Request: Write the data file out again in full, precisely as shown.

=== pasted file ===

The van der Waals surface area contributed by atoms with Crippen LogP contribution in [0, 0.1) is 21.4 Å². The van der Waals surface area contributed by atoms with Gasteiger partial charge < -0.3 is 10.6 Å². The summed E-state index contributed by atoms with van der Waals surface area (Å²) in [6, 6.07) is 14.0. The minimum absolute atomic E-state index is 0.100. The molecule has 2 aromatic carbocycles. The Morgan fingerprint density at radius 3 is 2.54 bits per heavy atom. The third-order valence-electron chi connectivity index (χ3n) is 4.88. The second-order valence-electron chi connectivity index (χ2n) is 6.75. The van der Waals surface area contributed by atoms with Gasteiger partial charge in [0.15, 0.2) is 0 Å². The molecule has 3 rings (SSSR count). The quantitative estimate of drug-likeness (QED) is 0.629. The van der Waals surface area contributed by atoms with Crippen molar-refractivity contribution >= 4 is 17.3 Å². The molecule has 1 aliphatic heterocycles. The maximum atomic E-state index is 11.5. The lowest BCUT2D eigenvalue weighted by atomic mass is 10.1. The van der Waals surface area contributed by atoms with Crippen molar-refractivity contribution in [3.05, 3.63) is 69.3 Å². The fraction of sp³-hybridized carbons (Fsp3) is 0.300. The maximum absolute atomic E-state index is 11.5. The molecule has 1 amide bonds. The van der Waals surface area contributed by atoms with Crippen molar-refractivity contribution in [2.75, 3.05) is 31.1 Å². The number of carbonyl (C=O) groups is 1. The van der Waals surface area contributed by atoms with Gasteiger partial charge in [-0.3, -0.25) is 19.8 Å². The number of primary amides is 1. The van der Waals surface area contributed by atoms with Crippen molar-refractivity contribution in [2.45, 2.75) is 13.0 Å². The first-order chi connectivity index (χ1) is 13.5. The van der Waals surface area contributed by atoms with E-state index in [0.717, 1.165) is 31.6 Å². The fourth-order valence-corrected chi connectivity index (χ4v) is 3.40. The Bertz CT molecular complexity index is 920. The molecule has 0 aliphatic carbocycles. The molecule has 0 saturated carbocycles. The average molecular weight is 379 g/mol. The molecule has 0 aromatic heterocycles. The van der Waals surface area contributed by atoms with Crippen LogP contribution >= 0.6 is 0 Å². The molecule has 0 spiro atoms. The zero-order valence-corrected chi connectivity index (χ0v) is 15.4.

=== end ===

The van der Waals surface area contributed by atoms with Crippen LogP contribution in [0, 0.1) is 21.4 Å². The van der Waals surface area contributed by atoms with Gasteiger partial charge < -0.3 is 10.6 Å². The summed E-state index contributed by atoms with van der Waals surface area (Å²) in [6, 6.07) is 14.0. The minimum absolute atomic E-state index is 0.100. The molecule has 2 aromatic carbocycles. The Morgan fingerprint density at radius 3 is 2.54 bits per heavy atom. The third-order valence-electron chi connectivity index (χ3n) is 4.88. The second-order valence-electron chi connectivity index (χ2n) is 6.75. The van der Waals surface area contributed by atoms with Gasteiger partial charge in [0.15, 0.2) is 0 Å². The molecule has 3 rings (SSSR count). The quantitative estimate of drug-likeness (QED) is 0.629. The van der Waals surface area contributed by atoms with Crippen molar-refractivity contribution >= 4 is 17.3 Å². The molecule has 1 aliphatic heterocycles. The maximum atomic E-state index is 11.5. The lowest BCUT2D eigenvalue weighted by atomic mass is 10.1. The van der Waals surface area contributed by atoms with Crippen molar-refractivity contribution in [3.05, 3.63) is 69.3 Å². The fraction of sp³-hybridized carbons (Fsp3) is 0.300. The maximum absolute atomic E-state index is 11.5. The molecule has 1 amide bonds. The van der Waals surface area contributed by atoms with Crippen molar-refractivity contribution in [2.75, 3.05) is 31.1 Å². The number of carbonyl (C=O) groups is 1. The van der Waals surface area contributed by atoms with Gasteiger partial charge in [-0.3, -0.25) is 19.8 Å². The number of primary amides is 1. The van der Waals surface area contributed by atoms with Crippen molar-refractivity contribution in [2.45, 2.75) is 13.0 Å². The first-order chi connectivity index (χ1) is 13.5. The van der Waals surface area contributed by atoms with E-state index in [0.717, 1.165) is 31.6 Å². The fourth-order valence-corrected chi connectivity index (χ4v) is 3.40. The Bertz CT molecular complexity index is 920. The molecule has 0 aliphatic carbocycles. The molecule has 0 saturated carbocycles. The average molecular weight is 379 g/mol. The molecule has 0 aromatic heterocycles. The van der Waals surface area contributed by atoms with Crippen LogP contribution >= 0.6 is 0 Å². The molecule has 0 spiro atoms. The zero-order valence-corrected chi connectivity index (χ0v) is 15.4.